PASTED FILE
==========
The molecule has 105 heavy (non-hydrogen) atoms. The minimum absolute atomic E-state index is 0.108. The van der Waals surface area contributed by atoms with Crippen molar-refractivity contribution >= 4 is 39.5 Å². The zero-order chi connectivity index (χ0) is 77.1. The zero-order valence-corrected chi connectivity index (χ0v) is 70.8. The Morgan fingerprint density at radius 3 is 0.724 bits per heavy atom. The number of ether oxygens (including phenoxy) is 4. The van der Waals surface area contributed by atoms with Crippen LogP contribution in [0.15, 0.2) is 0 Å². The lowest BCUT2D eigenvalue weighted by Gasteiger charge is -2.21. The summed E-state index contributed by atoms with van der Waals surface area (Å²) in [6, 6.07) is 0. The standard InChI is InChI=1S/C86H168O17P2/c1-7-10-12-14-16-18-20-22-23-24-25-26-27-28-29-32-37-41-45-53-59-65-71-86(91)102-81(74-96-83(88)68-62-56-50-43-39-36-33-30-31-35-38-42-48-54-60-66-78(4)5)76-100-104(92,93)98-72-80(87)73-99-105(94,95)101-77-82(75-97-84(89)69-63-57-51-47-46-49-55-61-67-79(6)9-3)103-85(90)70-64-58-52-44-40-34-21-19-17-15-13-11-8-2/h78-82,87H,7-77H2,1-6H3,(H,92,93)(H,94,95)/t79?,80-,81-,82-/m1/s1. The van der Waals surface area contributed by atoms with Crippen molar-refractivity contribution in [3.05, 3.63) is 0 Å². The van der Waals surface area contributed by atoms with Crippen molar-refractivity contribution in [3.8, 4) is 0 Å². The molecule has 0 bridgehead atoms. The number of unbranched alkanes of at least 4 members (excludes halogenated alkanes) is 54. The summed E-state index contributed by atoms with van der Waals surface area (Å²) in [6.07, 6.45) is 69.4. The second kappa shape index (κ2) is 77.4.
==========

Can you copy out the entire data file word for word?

The molecule has 105 heavy (non-hydrogen) atoms. The minimum absolute atomic E-state index is 0.108. The van der Waals surface area contributed by atoms with Crippen molar-refractivity contribution >= 4 is 39.5 Å². The zero-order chi connectivity index (χ0) is 77.1. The zero-order valence-corrected chi connectivity index (χ0v) is 70.8. The Morgan fingerprint density at radius 3 is 0.724 bits per heavy atom. The number of ether oxygens (including phenoxy) is 4. The van der Waals surface area contributed by atoms with Crippen LogP contribution in [0.15, 0.2) is 0 Å². The lowest BCUT2D eigenvalue weighted by Gasteiger charge is -2.21. The summed E-state index contributed by atoms with van der Waals surface area (Å²) in [6, 6.07) is 0. The standard InChI is InChI=1S/C86H168O17P2/c1-7-10-12-14-16-18-20-22-23-24-25-26-27-28-29-32-37-41-45-53-59-65-71-86(91)102-81(74-96-83(88)68-62-56-50-43-39-36-33-30-31-35-38-42-48-54-60-66-78(4)5)76-100-104(92,93)98-72-80(87)73-99-105(94,95)101-77-82(75-97-84(89)69-63-57-51-47-46-49-55-61-67-79(6)9-3)103-85(90)70-64-58-52-44-40-34-21-19-17-15-13-11-8-2/h78-82,87H,7-77H2,1-6H3,(H,92,93)(H,94,95)/t79?,80-,81-,82-/m1/s1. The van der Waals surface area contributed by atoms with Crippen molar-refractivity contribution in [3.05, 3.63) is 0 Å². The van der Waals surface area contributed by atoms with Crippen molar-refractivity contribution in [3.8, 4) is 0 Å². The molecule has 0 bridgehead atoms. The number of unbranched alkanes of at least 4 members (excludes halogenated alkanes) is 54. The summed E-state index contributed by atoms with van der Waals surface area (Å²) in [6.07, 6.45) is 69.4. The second kappa shape index (κ2) is 77.4.